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Reason Writers on TV: Radley Balko Discusses Asset Forfeiture With John Stossel

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Reason Senior Editor Radley Balko discusses the government's abuse of asset forfeitrue with John Stossel on April 22, 2010. Also appearing: Scott Bullock of the Institute for Justice.

Approximately 7 minutes.

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    1. Okay, it is up now.

      After viewing the video I propose that the H&R commentariats chip in and buy Radley a cape. You sincerely sounded like you wanted one there, Balko.

  1. The SCOTUS effed up mightily in ever allowing asset forfeiture. Take property via eminent domain or through normal due process. Period.

    1. Oh, c’mon, PL. Taking $X thousand dollars from someone by fining them after convicting them of a crime after due process is totally different than taking $X thousand from someone by forfeiting their assets because you can.

      1. I just can’t see the words “asset forfeiture” without hearing the word “tyranny” in my head. And I’m not invoking crazy libertarian hyperbole when I say that.

  2. What I don’t get about the truck forfeiture in the video is that the Hispanic guy is a creditor, right? He leased the truck to the drunk driver? Doesn’t this destroy the auto lending industry in Texas? Who would lend money on a car if their valid and perfected lien could be stripped in an asset forfeiture proceeding?

    1. Well he might not have been a lienholder, but it sounded like he was holding the title as security.

      If he had a perfected lien on the truck, then he would be first in line to get paid after the auction. But if he is the owner, then they can just take it from him and strip him of all equity in the property.

      Of course, the asset forfeiture laws might be written so as to supersede higher priority claims on such property anyways.

      1. Well he might not have been a lienholder, but it sounded like he was holding the title as security

        That’s the way leases and loans work on cars: the operator has “registered title” and the lienholder has “legal title”. The person with registered title has all the responsibility of ownership. When you “get your pink slip” after you pay off the loan, what actually happened is legal title got transferred to you.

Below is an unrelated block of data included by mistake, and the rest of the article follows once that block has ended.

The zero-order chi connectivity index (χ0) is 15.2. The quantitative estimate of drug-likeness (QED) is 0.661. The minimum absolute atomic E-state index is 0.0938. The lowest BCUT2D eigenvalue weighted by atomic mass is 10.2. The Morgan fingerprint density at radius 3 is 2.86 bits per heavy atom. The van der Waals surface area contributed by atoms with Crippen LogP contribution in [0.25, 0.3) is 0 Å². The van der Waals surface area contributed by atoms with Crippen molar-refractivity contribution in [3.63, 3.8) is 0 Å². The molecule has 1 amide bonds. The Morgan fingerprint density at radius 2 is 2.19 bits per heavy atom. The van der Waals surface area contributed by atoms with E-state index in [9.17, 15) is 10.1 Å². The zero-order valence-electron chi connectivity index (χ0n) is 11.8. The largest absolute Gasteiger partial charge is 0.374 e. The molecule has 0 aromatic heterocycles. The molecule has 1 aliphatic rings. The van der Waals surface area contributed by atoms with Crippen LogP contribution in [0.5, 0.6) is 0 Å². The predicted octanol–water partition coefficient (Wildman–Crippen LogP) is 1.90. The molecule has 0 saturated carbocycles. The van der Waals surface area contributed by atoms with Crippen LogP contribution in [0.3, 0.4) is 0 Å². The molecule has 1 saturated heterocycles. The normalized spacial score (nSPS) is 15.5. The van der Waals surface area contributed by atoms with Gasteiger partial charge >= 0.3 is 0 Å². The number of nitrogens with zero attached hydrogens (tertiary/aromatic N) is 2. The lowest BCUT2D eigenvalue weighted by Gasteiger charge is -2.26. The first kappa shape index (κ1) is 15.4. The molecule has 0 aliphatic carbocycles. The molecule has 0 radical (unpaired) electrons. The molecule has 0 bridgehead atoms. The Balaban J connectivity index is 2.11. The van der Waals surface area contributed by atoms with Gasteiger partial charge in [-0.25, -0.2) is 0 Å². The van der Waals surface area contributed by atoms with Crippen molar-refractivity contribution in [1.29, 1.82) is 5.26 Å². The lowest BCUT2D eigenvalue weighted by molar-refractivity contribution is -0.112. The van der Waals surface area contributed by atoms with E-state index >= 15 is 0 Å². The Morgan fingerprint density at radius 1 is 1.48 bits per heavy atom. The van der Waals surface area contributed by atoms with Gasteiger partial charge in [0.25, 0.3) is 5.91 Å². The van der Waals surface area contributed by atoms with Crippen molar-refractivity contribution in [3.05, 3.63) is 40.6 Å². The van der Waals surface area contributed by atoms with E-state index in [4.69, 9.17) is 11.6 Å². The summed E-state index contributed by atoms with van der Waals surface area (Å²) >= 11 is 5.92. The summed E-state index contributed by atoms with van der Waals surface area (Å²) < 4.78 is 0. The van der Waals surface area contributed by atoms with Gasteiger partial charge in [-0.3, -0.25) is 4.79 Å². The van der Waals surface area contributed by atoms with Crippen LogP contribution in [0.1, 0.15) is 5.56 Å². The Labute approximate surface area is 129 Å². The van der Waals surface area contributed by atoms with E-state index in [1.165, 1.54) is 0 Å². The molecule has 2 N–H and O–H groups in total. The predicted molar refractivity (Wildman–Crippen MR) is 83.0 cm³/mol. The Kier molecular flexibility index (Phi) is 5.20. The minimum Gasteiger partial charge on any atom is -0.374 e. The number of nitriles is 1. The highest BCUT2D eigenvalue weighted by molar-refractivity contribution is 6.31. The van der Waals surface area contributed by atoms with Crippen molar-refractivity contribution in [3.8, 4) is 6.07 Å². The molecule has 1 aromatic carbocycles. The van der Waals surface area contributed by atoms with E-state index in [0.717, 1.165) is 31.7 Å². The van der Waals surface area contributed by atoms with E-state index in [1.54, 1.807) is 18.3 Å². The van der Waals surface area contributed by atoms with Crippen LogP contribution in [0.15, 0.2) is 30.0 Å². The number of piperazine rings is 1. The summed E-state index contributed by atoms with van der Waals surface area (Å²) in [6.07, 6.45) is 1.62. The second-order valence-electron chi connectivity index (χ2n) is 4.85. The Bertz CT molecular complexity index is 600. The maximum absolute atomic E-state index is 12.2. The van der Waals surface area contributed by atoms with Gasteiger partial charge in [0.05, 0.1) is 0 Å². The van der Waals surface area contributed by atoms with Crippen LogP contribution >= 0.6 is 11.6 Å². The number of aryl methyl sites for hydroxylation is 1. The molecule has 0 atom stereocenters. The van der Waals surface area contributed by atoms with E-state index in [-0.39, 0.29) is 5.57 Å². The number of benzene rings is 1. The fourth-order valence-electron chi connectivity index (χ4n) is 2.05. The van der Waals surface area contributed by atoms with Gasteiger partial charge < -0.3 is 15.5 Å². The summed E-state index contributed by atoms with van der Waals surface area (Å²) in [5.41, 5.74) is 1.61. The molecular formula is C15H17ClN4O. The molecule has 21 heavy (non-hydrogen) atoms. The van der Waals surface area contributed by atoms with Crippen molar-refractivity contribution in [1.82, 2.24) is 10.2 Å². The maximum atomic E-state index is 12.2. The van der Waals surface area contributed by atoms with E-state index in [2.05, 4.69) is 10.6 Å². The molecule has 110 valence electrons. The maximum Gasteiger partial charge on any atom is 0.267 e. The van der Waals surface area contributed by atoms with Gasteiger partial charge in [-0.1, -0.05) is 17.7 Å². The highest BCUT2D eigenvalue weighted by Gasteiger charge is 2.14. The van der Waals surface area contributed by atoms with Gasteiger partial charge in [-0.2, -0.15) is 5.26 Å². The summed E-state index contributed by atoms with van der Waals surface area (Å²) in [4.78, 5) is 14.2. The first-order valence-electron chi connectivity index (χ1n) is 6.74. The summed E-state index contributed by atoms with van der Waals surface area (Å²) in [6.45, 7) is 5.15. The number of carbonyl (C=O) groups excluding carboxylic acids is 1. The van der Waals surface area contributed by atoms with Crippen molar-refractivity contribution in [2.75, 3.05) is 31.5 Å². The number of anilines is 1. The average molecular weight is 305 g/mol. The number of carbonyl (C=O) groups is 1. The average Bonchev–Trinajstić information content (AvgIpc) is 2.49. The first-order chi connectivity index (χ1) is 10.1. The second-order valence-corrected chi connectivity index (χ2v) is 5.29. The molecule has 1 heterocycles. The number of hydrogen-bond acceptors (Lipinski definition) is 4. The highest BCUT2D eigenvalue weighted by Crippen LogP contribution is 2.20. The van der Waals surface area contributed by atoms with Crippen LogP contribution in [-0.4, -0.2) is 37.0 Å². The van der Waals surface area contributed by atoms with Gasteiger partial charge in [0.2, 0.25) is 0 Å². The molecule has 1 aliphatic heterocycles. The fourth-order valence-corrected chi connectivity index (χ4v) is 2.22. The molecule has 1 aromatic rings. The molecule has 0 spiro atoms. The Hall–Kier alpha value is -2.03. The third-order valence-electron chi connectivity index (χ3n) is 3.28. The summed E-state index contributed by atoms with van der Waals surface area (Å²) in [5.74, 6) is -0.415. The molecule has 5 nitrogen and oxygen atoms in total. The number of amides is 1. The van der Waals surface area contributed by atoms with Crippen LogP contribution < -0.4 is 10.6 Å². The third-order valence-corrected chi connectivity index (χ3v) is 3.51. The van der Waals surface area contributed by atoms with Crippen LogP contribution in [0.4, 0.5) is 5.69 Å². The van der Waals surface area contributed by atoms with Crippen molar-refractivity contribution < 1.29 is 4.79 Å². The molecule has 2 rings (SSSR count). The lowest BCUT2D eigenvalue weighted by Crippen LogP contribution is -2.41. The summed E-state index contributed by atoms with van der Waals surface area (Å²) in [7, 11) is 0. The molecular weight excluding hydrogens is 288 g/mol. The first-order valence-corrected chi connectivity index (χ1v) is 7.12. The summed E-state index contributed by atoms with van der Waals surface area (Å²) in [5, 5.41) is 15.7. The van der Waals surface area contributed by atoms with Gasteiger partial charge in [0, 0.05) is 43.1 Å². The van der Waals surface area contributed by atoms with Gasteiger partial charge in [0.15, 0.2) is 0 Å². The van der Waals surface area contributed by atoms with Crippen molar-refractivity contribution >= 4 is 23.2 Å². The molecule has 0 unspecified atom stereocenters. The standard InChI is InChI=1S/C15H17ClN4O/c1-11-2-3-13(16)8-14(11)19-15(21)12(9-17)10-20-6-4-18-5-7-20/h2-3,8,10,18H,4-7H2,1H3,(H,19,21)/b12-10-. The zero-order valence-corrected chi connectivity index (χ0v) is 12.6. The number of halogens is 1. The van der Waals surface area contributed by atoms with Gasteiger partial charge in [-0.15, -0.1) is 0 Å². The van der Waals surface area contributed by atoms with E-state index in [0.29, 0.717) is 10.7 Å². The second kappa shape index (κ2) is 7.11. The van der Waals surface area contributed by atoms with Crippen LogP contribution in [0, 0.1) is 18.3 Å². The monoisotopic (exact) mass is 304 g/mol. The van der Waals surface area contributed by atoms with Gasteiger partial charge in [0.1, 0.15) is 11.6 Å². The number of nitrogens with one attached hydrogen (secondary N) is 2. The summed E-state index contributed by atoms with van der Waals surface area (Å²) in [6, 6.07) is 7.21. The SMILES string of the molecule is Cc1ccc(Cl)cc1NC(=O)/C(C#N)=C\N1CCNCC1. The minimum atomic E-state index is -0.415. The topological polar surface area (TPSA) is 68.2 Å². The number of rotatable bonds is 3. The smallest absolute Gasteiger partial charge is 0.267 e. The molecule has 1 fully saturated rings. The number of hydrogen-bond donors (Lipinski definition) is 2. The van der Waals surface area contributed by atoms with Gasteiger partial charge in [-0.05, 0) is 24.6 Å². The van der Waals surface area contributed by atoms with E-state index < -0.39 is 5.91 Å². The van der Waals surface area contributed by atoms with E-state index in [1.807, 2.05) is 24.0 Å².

What should happen is that the authority seeking forfeiture gets only what the “offender” owns, registered title. If they don’t pay the lease, the legal owner can repossess it. These bozos are claiming they can seize more than that, that they can seize legal title as well. If they can seize cars on this principle, they can seize heavy equipment too. There goes the equipment leasing business. Instead of a $25k car, how about a $250k Freightliner? Or even worse, your rental house? If the principle is that seizing the lessee’s interest seize’s the lessor’s interest too, there is no bar to that.

        1. even worse, your rental house?

          Or place of business…it just keeps getting worse.

  3. My only problem with asset forfeiture is the lack of sufficient due process of some jurisdictions.

    If the state is required to prove with the preponderance of evidence that property was acquired with the proceeds of criminal activity, I have no problem with asset forfeiture.

    1. Which would be the difference between criminal and civil forfeitures, I believe.

    2. I’ve got a problem with that. If you’re involved with a crime, then the evidence standard for punishing you for that crime is “beyond a reasonable doubt” not “a preponderance of the evidence.”

      Due process should apply in exactly the same way as it does in other situations that don’t enrichenfy the state.

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